When a tourist attraction has been open for a long time, one of the challenges for those who own and manage it is to find new reasons for people to visit. This is presumably a major issue for the National Trust, whose five million members eagerly make use of their membership whenever they can.
In 2019 one of the Trust’s most famous properties in Buckinghamshire, Waddesdon Manor, will be celebrating 60 years of opening to the public. As Trust members, we’ve visited many times over the years, usually to goggle at the extraordinary, relentless procession of exquisite, expensive taste displayed within the house. We do enjoy the gardens too – and remember fondly a mynah bird called George, who lived in the Aviary and who might favour you with a range of comments, from the accurate but unimaginative “Waddesdon Manor” to the more colourful “You’re an old stinker!”
This Christmas, as part of a special Carnival programme, Waddesdon is looking a bit different from normal, and it’s all to do with light shows. The Stables are illuminated (the work of the Guildhall School), as is the front of the Manor itself, and there’s a light trail on the paths around the Aviary. Any aficionado of horror films knows how the atmosphere of a place can change at night; that’s certainly the case here. The magnificence of the grounds turns to mystery and it’s all quite eerie, even with the large number of visitors around (and the younger children seemed to be having a whale of a time). If you’re in the areas between now and 2 January, we recommend a visit. You can also pre-book tickets for visits to the house – but, for once, the grounds are the star.
There’s always plenty to see at Waddesdon Manor, perhaps the most famous Rothschild house in Britain. At the moment, in addition to the many and various splendours on show all year round, there’s a special exhibition about the Aldobrandini Tazze, a collection of twelve standing cups which depict the lives of various Caesars of ancient Rome.
Each standing cup or tazza comprises a statuette of a Caesar, with four episodes from his life, based on The Lives of the Twelve Caesars by Suetonius (born c.70AD). The narratives are almost wholly positive, in praise of the Caesars – though the Nero tazza shows him singing despite an earthquake and a fire, a version of the old saw about “fiddling while Rome burnt”. Perhaps the creators thought this scene depicted a virtuous devotion to the arts – or maybe it was an early example of “The show must go on”…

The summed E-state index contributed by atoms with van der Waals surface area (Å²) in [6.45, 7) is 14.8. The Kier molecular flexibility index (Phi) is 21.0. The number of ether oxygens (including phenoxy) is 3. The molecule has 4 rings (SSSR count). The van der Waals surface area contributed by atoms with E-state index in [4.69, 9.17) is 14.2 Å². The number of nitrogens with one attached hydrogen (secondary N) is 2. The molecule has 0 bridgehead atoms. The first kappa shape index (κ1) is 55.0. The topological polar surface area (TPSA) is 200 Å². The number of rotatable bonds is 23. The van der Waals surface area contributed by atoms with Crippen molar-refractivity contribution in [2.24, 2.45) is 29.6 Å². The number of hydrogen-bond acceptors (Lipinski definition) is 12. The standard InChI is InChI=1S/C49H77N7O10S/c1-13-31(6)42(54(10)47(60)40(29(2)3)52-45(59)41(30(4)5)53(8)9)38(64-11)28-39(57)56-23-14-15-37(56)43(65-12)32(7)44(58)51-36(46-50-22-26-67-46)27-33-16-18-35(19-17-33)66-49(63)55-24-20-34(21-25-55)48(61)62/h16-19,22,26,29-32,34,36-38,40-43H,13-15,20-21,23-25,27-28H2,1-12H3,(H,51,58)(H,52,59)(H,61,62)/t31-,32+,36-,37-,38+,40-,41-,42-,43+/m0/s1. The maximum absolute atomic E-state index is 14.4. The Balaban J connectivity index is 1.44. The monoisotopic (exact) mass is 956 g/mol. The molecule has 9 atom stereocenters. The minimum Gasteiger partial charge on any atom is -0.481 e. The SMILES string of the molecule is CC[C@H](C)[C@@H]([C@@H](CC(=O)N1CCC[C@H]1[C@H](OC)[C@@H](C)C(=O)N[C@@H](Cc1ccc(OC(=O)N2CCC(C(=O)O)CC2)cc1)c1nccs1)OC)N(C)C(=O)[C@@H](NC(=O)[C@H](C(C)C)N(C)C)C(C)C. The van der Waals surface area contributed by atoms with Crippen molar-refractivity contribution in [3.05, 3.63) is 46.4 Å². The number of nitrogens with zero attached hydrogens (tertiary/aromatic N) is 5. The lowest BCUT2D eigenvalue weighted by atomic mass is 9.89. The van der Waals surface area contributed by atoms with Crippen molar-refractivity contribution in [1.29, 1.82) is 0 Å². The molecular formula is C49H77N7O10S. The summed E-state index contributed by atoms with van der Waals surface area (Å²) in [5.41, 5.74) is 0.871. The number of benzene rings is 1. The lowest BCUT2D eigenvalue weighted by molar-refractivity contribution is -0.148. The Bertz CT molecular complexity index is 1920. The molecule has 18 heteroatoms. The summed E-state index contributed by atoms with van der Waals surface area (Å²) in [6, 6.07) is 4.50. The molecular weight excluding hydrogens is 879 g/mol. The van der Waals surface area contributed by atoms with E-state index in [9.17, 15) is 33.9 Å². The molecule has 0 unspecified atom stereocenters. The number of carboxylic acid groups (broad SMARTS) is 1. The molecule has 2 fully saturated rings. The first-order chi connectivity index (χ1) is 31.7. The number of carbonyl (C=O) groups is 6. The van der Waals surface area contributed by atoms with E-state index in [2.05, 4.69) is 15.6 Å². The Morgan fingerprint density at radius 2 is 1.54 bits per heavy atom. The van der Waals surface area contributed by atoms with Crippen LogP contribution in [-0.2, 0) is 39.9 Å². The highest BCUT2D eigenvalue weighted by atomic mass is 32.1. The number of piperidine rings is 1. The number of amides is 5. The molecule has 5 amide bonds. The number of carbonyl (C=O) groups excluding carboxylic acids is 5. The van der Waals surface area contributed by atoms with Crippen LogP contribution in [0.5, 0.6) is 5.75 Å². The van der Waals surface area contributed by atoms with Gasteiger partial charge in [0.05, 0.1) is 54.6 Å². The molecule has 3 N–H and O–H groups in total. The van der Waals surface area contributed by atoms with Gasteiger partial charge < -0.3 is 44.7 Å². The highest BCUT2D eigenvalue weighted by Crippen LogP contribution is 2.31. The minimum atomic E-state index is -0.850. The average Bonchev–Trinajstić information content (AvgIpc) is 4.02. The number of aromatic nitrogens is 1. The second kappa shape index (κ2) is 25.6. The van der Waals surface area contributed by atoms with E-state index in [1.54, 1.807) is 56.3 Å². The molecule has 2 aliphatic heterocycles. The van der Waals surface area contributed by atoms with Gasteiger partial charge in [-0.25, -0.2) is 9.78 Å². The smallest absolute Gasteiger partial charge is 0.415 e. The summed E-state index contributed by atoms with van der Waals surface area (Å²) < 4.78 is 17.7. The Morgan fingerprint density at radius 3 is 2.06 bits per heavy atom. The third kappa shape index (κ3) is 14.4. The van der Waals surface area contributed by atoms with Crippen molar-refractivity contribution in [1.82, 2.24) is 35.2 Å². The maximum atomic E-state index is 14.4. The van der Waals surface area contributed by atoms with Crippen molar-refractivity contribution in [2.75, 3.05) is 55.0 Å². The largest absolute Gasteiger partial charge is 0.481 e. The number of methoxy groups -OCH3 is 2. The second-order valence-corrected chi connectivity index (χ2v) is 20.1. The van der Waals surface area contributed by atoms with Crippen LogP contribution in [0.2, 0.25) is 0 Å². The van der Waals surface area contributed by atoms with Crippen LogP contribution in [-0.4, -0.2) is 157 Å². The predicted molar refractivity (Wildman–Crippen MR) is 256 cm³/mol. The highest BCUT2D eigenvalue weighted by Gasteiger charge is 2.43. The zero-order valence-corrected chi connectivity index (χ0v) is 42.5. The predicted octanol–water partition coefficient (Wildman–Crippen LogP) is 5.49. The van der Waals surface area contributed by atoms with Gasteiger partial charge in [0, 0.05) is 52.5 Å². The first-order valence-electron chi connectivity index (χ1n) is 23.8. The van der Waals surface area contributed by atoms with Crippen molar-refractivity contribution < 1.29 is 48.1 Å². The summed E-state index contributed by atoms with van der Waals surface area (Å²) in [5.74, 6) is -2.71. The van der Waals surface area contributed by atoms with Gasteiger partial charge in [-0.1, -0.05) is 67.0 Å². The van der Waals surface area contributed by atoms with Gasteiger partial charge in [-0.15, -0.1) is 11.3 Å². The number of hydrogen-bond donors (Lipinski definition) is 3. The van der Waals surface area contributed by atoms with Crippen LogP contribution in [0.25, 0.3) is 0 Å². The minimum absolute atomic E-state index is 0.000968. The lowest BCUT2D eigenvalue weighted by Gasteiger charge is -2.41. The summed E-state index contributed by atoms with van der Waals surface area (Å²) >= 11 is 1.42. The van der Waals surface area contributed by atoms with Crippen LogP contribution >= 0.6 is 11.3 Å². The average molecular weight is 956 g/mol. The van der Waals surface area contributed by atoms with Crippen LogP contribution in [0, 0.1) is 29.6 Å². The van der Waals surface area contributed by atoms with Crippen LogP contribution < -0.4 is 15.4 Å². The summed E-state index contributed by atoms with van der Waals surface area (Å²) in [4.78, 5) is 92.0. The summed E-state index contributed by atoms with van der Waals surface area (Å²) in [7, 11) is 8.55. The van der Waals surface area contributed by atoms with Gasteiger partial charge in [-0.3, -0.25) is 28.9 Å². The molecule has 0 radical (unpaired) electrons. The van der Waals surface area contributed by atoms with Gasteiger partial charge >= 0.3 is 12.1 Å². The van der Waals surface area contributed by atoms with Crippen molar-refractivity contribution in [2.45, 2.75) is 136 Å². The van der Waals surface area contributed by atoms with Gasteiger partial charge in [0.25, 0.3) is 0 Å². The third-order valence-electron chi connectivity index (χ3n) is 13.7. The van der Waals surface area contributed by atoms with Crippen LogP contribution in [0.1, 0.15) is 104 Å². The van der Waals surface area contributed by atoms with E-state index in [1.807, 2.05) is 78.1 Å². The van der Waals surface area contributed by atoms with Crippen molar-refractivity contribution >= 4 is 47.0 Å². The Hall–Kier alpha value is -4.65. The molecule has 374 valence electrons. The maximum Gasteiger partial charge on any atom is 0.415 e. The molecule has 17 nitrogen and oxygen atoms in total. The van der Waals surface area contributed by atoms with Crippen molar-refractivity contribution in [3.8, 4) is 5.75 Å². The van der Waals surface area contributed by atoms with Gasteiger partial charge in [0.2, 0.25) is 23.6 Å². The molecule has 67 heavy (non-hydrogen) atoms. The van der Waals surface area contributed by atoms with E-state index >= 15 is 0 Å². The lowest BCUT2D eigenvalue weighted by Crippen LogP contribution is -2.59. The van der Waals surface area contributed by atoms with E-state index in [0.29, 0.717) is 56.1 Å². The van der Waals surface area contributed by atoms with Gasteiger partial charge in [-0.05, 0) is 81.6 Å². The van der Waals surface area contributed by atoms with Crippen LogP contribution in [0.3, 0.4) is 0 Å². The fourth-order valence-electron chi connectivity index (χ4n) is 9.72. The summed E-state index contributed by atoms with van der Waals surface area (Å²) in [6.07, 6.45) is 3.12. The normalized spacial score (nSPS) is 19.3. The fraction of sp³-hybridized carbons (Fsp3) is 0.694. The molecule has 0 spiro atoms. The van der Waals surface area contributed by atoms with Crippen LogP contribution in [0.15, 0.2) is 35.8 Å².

More conventionally, the four scenes on the tazza for Vespasian (pictured above) show him putting an end to the rebellion in Judaea in AD 67-68; receiving a stray dog (who has brought him a human hand – how thoughtful) and an ox who bows to him while he is breakfasting; miraculously curing a blind man and a lame man; and returning to Rome in triumphal procession in AD 71 after military victory over the Jews.
At least five of the tazze entered various Rothschild collections, although their collective presence in this exhibition is the first example of all twelve being together on public display for over 150 years. But the real mystery is this: who made them, when, where, for whom and for what purpose? The Waddesdon exhibition suggests a hypothesis relating to a late 16th century Roman cardinal, Pietro Aldobrandini, and the Habsburg prince Archduke Albert VII of Austria. You’ll have to visit the exhibition, which is on until 22 July, to find out more. Whatever the answer to the mystery, the Silver Caesars together are a magnificent example of Renaissance art.
In the village of Halton, just outside Wendover, sits a historic house which opens, Brigadoon-like, just once a year, as part of a national initiative called Heritage Open Days. Despite having lived in the area for the past 25 years and more, we had never visited Halton House until earlier this month.
It’s well worth a visit. Halton House represents the junction of two eras: the late Victorian and Edwardian years, a time of leisure and affluence, at least for some; and the First World War and the more egalitarian times which followed. Alfred de Rothschild had the house built in three years (1880-3) as somewhere to relax from his banking work in London and as a suitable place to entertain his friends – who happened to include the Prince of Wales. From the outside, it’s hard to avoid the conclusion that Alfred was trying to emulate his brother-in-law’s efforts at nearby Waddesdon Manor, with sandstone turrets suggesting a French chateau as inspiration. Inside it’s more eclectic and attracted some criticism from contemporaries.
All eras end. War came and Alfred offered the estate – which covered over 3,000 acres – to Lord Kitchener as a training venue for troops. The new School of Technical Training emerged here as a training body for the Royal Flying Corps, known later as the Royal Air Force. The RAF bought the estate from Alfred’s nephew, his heir after he died unmarried in 1918. It has been known as RAF Halton ever since, with the house serving as the Officers’ Mess. Apparently there is some prospect that the RAF will leave the site in a few years time, and no doubt there is a good case for building some much-needed housing on part of the estate. Hopefully Halton House will survive, as a reminder of the history and heritage of Halton.